What is it about curved, or cup-shaped coins, that appeals so a lot to collectors ? respective global mints have increasingly explored issue coins in strange shapes such as cylinders, cubes, squares, and thus away, but none of those shapes have been arsenic successful as the convex/concave combination .
In part it is the knickknack of the concept, which so far has only been used by five earth mints a far as I know, and three of them lone issued their cup-shaped coins this class. It all began with the issue in 2009 of two french coins that honored the International Year of Astronomy and the fortieth anniversary of american lunar month landing, one in silver and another in amber. The french coins were big hits and are not easy to locate nowadays, as identical few dealers have them in stock .
Since then a number of curved coins have been issued by global mints, and of course there are the 2014 baseball commemoratives ( one-half dollar, dollar, and $ 5 gold ) that were popular from the clock they were first gear announced in part because of their strange shape, a first for modern american issues.
But the veridical reason the cup-shape is sol popular with modern coin collectors is that it is a very effective concept when the subject matter lends itself so naturally to a convex/concave shape. The two most obvious topics that are well-suited to this approach are sports because the crook slope resembles one one-half of a ball of whatever kind, and astronomy because the dome can besides represent the come on of the earth, moon, etc., or of the sky. Geography is another area that comes to mind .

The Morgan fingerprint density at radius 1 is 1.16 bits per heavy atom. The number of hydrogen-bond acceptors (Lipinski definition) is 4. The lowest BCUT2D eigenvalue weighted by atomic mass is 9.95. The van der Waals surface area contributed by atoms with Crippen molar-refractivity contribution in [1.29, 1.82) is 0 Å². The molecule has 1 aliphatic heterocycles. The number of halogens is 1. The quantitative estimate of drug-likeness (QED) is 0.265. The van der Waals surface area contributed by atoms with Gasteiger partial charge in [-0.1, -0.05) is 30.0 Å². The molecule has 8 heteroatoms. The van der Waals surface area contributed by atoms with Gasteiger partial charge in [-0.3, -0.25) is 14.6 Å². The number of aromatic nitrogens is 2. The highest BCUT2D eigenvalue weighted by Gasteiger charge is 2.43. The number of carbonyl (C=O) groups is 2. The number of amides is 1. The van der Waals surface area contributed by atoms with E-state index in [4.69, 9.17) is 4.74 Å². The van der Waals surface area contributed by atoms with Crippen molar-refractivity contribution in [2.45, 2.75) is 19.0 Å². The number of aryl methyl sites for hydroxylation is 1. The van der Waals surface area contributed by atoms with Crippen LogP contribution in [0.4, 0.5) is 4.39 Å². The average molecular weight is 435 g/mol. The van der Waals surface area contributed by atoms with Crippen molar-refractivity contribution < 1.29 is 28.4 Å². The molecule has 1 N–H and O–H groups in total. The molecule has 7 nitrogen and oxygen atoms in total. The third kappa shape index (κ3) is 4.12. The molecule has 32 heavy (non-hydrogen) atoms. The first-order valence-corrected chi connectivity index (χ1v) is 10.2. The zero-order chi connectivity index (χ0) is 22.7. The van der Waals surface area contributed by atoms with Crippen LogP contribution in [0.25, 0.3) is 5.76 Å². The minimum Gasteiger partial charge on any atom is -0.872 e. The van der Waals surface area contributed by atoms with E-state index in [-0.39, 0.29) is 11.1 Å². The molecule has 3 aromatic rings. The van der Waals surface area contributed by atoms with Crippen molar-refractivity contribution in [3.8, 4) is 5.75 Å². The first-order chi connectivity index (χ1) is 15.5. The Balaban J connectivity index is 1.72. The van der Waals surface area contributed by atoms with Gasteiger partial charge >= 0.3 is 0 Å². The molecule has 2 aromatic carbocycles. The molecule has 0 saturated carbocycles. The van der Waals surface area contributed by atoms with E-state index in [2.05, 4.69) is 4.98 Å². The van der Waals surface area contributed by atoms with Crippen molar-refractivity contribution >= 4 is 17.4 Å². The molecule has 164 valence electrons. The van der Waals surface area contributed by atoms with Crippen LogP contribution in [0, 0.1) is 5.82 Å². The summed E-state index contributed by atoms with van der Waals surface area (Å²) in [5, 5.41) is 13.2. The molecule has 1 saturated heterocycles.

After the ash grey and gold french coins from 2009, the following coins with that form were the ones issued by the Royal Australian Mint for the Southern Sky ace constellations starting with the 2012 Southern Crux coin, which was the first gear convex/concave-shaped australian coin. It was done with silver stars aligned to form a cross against a blue sky background and was very popular from the time it was first issued. That mint recently has been selling for $ 400 and more and was merely approximately $ 100 when issued. It was followed in 2013 by the green-colored Pavo coin. And according to dependable sources in Australia, in late August or early September a third coin will be issued, this prison term for Orion. The one-third australian coin was primitively expected for June, but it has apparently been delayed. thus far that serial is probably the most democratic non-American curved-shape series, and the 10,000 mintage of each mint has been easily absorbed by the world coin market .